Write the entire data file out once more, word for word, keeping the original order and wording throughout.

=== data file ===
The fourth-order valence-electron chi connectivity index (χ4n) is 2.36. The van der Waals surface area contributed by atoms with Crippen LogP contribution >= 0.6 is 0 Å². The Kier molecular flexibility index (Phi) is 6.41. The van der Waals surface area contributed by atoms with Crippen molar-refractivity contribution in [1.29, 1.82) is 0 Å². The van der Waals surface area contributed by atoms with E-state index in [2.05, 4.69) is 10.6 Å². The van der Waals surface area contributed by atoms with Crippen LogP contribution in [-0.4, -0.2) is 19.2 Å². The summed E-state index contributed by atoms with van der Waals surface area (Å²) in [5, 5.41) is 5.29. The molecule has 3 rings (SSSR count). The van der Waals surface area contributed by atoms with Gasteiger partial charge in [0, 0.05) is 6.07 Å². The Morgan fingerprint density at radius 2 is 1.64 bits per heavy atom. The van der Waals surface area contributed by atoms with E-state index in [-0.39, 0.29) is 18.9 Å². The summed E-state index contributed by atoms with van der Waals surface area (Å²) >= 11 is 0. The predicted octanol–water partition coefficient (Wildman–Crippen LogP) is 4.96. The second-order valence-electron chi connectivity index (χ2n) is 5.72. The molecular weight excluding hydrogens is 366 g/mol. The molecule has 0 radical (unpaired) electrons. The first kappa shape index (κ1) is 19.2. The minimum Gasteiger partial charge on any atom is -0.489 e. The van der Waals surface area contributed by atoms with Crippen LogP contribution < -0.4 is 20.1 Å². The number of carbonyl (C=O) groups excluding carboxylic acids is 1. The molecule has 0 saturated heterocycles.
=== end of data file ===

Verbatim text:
The fourth-order valence-electron chi connectivity index (χ4n) is 2.36. The van der Waals surface area contributed by atoms with Crippen LogP contribution >= 0.6 is 0 Å². The Kier molecular flexibility index (Phi) is 6.41. The van der Waals surface area contributed by atoms with Crippen molar-refractivity contribution in [1.29, 1.82) is 0 Å². The van der Waals surface area contributed by atoms with E-state index in [2.05, 4.69) is 10.6 Å². The van der Waals surface area contributed by atoms with Crippen LogP contribution in [-0.4, -0.2) is 19.2 Å². The summed E-state index contributed by atoms with van der Waals surface area (Å²) in [5, 5.41) is 5.29. The molecule has 3 rings (SSSR count). The van der Waals surface area contributed by atoms with Gasteiger partial charge in [0, 0.05) is 6.07 Å². The Morgan fingerprint density at radius 2 is 1.64 bits per heavy atom. The van der Waals surface area contributed by atoms with E-state index in [-0.39, 0.29) is 18.9 Å². The summed E-state index contributed by atoms with van der Waals surface area (Å²) >= 11 is 0. The predicted octanol–water partition coefficient (Wildman–Crippen LogP) is 4.96. The second-order valence-electron chi connectivity index (χ2n) is 5.72. The molecular weight excluding hydrogens is 366 g/mol. The molecule has 0 radical (unpaired) electrons. The first kappa shape index (κ1) is 19.2. The minimum Gasteiger partial charge on any atom is -0.489 e. The van der Waals surface area contributed by atoms with Crippen LogP contribution < -0.4 is 20.1 Å². The number of carbonyl (C=O) groups excluding carboxylic acids is 1. The molecule has 0 saturated heterocycles.